Grant applicants still sleep outside SASSA offices

Some SASSA grant beneficiaries, even though they may be trying to access a disability grant, like Faniswa Mamkeli, have slept outside SASSA offices hoping they won't be turned away. Archive Photo by Lilita Gcwabe

Despite claims by SASSA that it has dealt with the influx of grant applicants at its Khayelitsha office, those seeking help continue to sleep outside the building hoping not to be turned away the next day.

Faniswa Mamkeli has been coming to the Sassa offices in Khayelitsha since March to submit her Disability Grant application and has yet to receive help as Sassa services worsen under COVID-19 conditions and the lockdown.

Mamkeli, who is one of the grant applicants who slept outside Sassa’s offices on Sunday night, said that she was admitted to hospital in December last year for an arthritis operation that kept her bedridden until early February and resulted in her not being able to go back to work. “I received my documents from the doctor when I got discharged and submitted them to Sassa. I have been coming here since March, standing in long queues, sleeping at the gate, but they just take whatever number they want and the rest of us are told to come back tomorrow,” she said.

Mamkeli says that services are worsening, with the opening times of the office unreliable. Changes are made everyday to the number of people they will assist in a day offices and to the days when they will see which grant applicants, she says. “There are no appointments here; the Sassa staff call people they know to the front of the line while we’re watching; they call them by name and don’t even reach the number 60 that they say they’ll take. They open at whatever time they like; it can be 7, 8 or even 9,” Mamkeli said. She suspects corruption contributes significantly to the problem.

Mamkeli, with a blanket wrapped around her legs as she prepared to spend her 3rd night sleeping outside the Sassa offices, said that she is hopeful that she will get help. “Right now, I’m number 13 in the queue so I should be going in tomorrow, but it could happen that I don’t get in,” she said.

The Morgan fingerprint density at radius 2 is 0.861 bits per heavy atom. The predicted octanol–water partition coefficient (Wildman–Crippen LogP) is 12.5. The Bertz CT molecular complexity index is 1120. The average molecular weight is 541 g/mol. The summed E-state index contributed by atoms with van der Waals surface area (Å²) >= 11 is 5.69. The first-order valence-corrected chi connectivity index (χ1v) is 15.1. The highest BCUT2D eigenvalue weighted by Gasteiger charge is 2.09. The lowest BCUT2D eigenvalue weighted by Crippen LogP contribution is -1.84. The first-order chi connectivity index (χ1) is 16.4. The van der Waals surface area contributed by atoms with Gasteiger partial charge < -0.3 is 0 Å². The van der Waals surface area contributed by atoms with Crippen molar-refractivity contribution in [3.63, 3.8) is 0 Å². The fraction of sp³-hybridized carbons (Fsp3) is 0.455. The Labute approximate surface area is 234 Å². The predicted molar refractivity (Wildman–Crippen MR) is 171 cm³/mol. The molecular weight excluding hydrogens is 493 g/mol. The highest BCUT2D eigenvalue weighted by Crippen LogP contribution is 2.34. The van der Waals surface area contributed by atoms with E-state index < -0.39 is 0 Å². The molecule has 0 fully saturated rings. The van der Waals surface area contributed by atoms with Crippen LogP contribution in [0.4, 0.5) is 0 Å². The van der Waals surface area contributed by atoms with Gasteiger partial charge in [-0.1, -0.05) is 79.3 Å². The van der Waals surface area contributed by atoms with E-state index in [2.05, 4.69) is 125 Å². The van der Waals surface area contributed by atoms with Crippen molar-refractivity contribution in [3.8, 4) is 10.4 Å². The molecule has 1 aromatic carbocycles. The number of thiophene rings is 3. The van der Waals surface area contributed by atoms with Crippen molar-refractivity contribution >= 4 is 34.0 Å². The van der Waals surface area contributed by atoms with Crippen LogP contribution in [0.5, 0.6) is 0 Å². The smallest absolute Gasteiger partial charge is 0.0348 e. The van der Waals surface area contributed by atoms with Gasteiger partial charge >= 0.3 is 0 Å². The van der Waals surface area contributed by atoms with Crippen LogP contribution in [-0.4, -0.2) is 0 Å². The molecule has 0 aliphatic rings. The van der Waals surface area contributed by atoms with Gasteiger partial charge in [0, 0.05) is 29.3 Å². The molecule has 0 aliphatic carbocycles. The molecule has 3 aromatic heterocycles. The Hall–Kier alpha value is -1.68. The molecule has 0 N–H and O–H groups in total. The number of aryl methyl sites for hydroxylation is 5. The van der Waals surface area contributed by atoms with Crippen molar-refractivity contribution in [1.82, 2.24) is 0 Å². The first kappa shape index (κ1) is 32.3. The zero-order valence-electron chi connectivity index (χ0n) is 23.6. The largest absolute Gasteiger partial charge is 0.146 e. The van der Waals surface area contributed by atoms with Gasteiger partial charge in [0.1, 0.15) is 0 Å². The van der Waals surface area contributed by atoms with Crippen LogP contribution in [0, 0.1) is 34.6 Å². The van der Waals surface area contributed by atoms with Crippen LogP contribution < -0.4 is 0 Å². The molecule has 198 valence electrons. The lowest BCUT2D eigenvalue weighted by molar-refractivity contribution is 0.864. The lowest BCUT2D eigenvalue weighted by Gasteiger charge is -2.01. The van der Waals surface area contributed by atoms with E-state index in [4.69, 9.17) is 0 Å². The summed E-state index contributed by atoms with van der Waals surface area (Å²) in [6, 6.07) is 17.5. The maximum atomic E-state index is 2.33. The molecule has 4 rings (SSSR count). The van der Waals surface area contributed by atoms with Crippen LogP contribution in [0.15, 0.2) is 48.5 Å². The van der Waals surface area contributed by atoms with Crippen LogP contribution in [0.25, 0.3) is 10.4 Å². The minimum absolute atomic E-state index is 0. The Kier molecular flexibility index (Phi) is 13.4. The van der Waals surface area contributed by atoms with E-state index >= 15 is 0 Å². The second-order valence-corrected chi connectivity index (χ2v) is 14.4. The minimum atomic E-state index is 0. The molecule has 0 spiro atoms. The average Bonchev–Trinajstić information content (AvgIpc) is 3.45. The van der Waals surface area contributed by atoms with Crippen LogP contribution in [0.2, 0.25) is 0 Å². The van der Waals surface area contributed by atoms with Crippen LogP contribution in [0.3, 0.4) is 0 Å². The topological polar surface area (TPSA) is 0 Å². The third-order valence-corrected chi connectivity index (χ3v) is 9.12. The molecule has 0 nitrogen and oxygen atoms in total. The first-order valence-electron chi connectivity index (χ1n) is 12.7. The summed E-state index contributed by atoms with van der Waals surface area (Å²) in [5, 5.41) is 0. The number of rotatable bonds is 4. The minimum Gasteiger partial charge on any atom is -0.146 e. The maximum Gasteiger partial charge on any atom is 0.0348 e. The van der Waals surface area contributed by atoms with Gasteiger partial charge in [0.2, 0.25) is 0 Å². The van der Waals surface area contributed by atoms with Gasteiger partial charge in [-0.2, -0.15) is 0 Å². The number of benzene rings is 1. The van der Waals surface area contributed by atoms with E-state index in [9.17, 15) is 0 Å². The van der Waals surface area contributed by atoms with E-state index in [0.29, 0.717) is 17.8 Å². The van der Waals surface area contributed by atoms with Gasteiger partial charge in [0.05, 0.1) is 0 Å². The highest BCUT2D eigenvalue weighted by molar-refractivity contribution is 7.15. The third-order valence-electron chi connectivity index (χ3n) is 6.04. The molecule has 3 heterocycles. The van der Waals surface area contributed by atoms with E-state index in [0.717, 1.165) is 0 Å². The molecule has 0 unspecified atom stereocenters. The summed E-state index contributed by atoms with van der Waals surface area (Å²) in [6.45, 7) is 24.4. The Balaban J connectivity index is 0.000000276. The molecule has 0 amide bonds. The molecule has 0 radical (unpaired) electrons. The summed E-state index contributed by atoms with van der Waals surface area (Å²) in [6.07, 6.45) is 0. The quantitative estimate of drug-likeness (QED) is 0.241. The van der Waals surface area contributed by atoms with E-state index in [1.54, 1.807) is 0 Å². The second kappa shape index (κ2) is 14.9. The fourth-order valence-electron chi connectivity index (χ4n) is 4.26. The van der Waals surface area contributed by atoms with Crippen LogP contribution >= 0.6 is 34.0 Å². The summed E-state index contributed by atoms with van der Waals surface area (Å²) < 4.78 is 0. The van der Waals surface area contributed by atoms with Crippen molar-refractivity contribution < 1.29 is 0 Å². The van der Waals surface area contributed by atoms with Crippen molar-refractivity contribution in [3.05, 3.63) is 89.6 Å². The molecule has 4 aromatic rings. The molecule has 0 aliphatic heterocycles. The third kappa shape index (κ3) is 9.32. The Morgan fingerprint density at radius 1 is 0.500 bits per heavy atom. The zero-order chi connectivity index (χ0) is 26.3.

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Sindiswa Mqokeli, who is a diabetic and suffers from asthma, was also not sleeping outside the Sassa offices for the first time and spoke painfully of her experience with staff members when seeking assistance to collect her disability grant. “The coronavirus has played a part in slowing down services but there is a big issue of laziness here. They don’t want to meet us halfway. On the 11th they said they are taking 60 people but when we counted, they only took 30, 10 from the elderly, 10 from disability and 10 from the child support people – where is the other 30 coming from? You have to beg them to let you in.”

Mqokeli says that the government should rather go back to the ‘hall system’ which allowed people to fetch their grant from community halls instead of having to come to the Sassa offices. “All these policemen and soldiers should have been used to protect the money that the government said is being stolen through the hall system of collecting grants instead of us having to come and sleep here while we are sick,” she said.

Asanda Masa was amongst those in the queue for child support grant applications but says she was turned away last week because her child was not born in 2020: “They said that because my child is seven years old and I didn’t apply for a grant all this time, then I cannot apply now. They don’t want to listen when I tell them that I didn’t apply for a grant earlier because I was working and now that I lost my job, I need the grant for my child and because of this coronavirus, they say the government only made additional funds available for children born this year.”

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Grant applicants preparing to sleep outside SASSA offices in Khayelitsha on Sunday.

While Elitsha spoke to people, a taxi driver parked his taxi near to where the group was preparing to sleep and began announcing that people could sleep inside his taxi for the night for R20 – further demonstrating the ways in which the vulnerability and desperation of these people is exploited when forced into situations like these.

Shivani Wahab, the Western Cape spokesperson for Sassa, confirmed that they reopened on 11 May after being closed during the initial lockdown with grant payment days separating the old age applicants from the child support and disability applicants: “The introduction of the grant type days at all local offices, nationwide, was to avoid a high influx of clients at any contact point.”

Wahab claimed that the people who had slept over outside the offices were all assisted and provided with appointments for Friday, 15 May. She admitted that local offices were working with limited staff.

The elderly and sick seeking assistance at the Khayelitsha offices will continue to stand in long, winding queues and still receive no help at the end of the day.

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